Larson’s Spotlight on Recent Cases: Injured Worker May Not Pursue Double Recovery Against Uninsured Employer

Larson’s Spotlight on Recent Cases: Injured Worker May Not Pursue Double Recovery Against Uninsured Employer

Larson's Spotlight on Election of Remedy, Exclusive Remedy, Withdrawal From Workforce, and Deviation From Employment. Larson's surveys the latest case developments that you need to know about. Thomas A. Robinson, the staff writer for Larson's Workers' Compensation Law, has compiled the list below.

VA: Injured Worker Who Accepted Benefits From Uninsured Employer Could Not Also Proceed Against Employer in Tort

Where an injured worker proceeds against an uninsured employer and, in spite of the lack of coverage, the uninsured employer pays the total amount of workers' compensation benefits awarded to the worker, the worker may not also proceed against the employer in tort, held the Court of Appeals of Virginia recently. The court indicated that under Va. Code § 65.2-307(A), once an employer and employee accept the provisions of the Workers' Compensation Act, the injured worker is precluded from pursuing "all other rights and remedies."  The court also indicated that where the employer is uninsured, the plain language of Va. Code § 65.2-805 gave the employee the option to seek compensation under the Act or in an action at law to recover damages for personal injury, but not both.

In the instant case, the employer, an attorney, maintained workers' compensation insurance for his law firm, but not for two separate sheep and wool business he operated.  The injured worker sustained a severe injury to his arm when it became caught in one of the wool manufacturing machines.

BARRY WYATT REDIFER v. FRANCIS CHESTER, ET AL. 2012 Va. LEXIS 6.

Lexis.com subscribers can read the fully featured case here. See generally Larson's Workers' Compensation Law, § 102.03.

TX: Civil Action Against Employer for "Gross Negligence" Not Barred By Prior Unsuccessful Workers' Compensation Claim

The Texas Workers' Compensation Act provides the exclusive remedy and means of recovery for a covered employee who is killed or injured while working for his employer, but it does not bar an action for exemplary damages based on the employer's intentional tort or gross negligence.  Here a worker who suffered a congenital heart problem suffered a fatal heart attack while on light duty with the employer.  A claim for death benefits was denied; the Department determined that work was not a substantial contributing factor to his cardiac arrest, but rather a natural progression of a preexisting heart condition.  The worker's fiancé and mother of his child filed a wrongful death lawsuit, alleging that the employer was grossly negligent in its failures to install an appropriate ventilation system and to implement adequate procedures to protect employees from exposure to high temperatures.  The employer contended the matter was barred by res judicata.  The appellate court disagreed, holding that because the causation burden in a workers' compensation case involved different questions from those in a gross negligence suit, the causation issue was not fully and fairly litigated during the DWC compensability hearing.  Res judicata did not apply.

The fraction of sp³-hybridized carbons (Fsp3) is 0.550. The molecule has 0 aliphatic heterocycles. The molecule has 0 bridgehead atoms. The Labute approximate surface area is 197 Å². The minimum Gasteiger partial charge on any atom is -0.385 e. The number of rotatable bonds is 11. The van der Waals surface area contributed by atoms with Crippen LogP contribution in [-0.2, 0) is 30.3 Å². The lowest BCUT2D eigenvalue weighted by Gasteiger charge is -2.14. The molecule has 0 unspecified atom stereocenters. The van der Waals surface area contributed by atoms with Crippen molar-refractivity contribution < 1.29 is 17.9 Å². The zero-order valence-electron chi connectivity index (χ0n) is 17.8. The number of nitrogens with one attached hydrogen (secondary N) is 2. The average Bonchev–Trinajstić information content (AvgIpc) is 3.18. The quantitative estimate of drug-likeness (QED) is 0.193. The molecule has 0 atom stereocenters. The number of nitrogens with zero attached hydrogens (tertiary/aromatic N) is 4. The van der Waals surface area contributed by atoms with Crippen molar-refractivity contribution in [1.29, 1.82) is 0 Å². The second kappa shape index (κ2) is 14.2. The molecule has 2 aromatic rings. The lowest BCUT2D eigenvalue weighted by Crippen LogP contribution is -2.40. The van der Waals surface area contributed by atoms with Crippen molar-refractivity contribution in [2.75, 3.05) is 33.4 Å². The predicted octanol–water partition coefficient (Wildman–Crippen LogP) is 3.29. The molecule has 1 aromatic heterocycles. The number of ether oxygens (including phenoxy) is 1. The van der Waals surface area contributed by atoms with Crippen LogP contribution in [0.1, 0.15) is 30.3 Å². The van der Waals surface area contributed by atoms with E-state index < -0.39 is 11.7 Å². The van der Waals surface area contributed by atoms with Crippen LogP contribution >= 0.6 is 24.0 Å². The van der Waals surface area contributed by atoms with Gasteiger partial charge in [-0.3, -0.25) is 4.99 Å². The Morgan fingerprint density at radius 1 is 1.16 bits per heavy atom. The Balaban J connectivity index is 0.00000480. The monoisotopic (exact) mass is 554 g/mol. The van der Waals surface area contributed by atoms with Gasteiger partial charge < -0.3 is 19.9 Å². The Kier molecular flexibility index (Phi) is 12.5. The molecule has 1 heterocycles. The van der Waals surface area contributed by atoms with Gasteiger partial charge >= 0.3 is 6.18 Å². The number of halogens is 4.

TERRICA BARNES AS NEXT FRIEND OF KAINAN COOPER, Appellant v. UNITED PARCEL SERVICE, INC., Appellee  2012 N.Y. App. Div. LEXIS 105.  

Lexis.com subscribers can read the fully featured case here. See generally Larson's Workers' Compensation Law, § 127.07.

PA: Application for Social Security Disability Benefits Equates to Withdrawal From Workforce

Occasionally, a worker will suffer from an employment-related injury that only partially limits his or her ability to work but, because of other non-work-related medical conditions, the worker is unable to perform even light work duties.  If the non-work-related conditions pre-date the employment injury, the employer is usually responsible for the entire disability indemnity [see Larson's Workers' Compensation Law, § 90.01, et seq.].  In a recent Pennsylvania case, the employer raised a separate issue, contending that since the claimant had sought and received Social Security Disability benefits, based on her inability to engage in substantial gainful employment, she had voluntarily withdrawn from the workforce and was due no workers' compensation disability benefits.  Under the specific facts of the case, the appellate court agreed.

Susan Burks, Petitioner v. Workers' Compensation Appeal Board (City of Pittsburgh), Respondent  2012 Pa. Commw. LEXIS 25.

Lexis.com subscribers can read the fully featured case here. See generally Larson's Workers' Compensation Law, § 84.04.

GA: Worker's Injuries Chasing Runaway Car Are Compensable

Generally, to support a compensable award, it is not enough that an injury arose within the time and space limits of the employment; there must be some actual connection to the employment.  One must be careful with the rule, however, lest one have workers who move in and out of the zone of compensability at many points within a work day.  When does the action or inaction by the worker constitute a deviation from the employment?  In a recent case from Georgia, an appellate court held that a worker's effort to stop her runaway car was not such a deviation; her injuries arose out of and in the course of the employment. For a more detailed discussion of the case, see http://www.workcompwriter.com/georgia-appellate-court-effort-to-stop-runaway-car-is-not-a-deviation-from-the-employment/#more-98.

STOKES v. COWETA COUNTY BOARD OF EDUCATION 2012 Ga. App. LEXIS 6.

Lexis.com subscribers can read the fully featured case here. See generally Larson's Workers' Compensation Law, § 20.01.

Source: Larson's Workers' Compensation Law, the nation's leading authority on workers' compensation law.

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